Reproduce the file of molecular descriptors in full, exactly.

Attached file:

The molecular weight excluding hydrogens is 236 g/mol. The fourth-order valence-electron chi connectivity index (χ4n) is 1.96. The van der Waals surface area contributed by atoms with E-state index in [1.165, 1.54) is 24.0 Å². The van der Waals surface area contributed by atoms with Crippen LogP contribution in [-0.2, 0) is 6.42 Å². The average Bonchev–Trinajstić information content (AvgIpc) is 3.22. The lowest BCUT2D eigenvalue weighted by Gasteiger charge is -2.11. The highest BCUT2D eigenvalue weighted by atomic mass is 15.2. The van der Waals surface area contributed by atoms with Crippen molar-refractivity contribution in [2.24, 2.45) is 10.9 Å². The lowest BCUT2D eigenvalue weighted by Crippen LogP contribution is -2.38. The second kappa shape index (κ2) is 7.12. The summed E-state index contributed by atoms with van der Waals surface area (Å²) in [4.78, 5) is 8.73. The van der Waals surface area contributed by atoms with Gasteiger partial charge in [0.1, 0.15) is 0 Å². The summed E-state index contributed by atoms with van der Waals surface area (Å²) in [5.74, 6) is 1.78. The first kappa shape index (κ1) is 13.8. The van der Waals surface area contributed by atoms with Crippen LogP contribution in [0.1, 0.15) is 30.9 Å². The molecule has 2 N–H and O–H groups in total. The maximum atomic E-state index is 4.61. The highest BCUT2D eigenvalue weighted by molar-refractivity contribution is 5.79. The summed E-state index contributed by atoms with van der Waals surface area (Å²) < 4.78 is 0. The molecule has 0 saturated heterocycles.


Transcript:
The molecular weight excluding hydrogens is 236 g/mol. The fourth-order valence-electron chi connectivity index (χ4n) is 1.96. The van der Waals surface area contributed by atoms with E-state index in [1.165, 1.54) is 24.0 Å². The van der Waals surface area contributed by atoms with Crippen LogP contribution in [-0.2, 0) is 6.42 Å². The average Bonchev–Trinajstić information content (AvgIpc) is 3.22. The lowest BCUT2D eigenvalue weighted by Gasteiger charge is -2.11. The highest BCUT2D eigenvalue weighted by atomic mass is 15.2. The van der Waals surface area contributed by atoms with Crippen molar-refractivity contribution in [2.24, 2.45) is 10.9 Å². The lowest BCUT2D eigenvalue weighted by Crippen LogP contribution is -2.38. The second kappa shape index (κ2) is 7.12. The summed E-state index contributed by atoms with van der Waals surface area (Å²) in [4.78, 5) is 8.73. The van der Waals surface area contributed by atoms with Gasteiger partial charge in [0.1, 0.15) is 0 Å². The summed E-state index contributed by atoms with van der Waals surface area (Å²) in [5.74, 6) is 1.78. The first kappa shape index (κ1) is 13.8. The van der Waals surface area contributed by atoms with Crippen LogP contribution in [0.1, 0.15) is 30.9 Å². The molecule has 2 N–H and O–H groups in total. The maximum atomic E-state index is 4.61. The highest BCUT2D eigenvalue weighted by molar-refractivity contribution is 5.79. The summed E-state index contributed by atoms with van der Waals surface area (Å²) < 4.78 is 0. The molecule has 0 saturated heterocycles.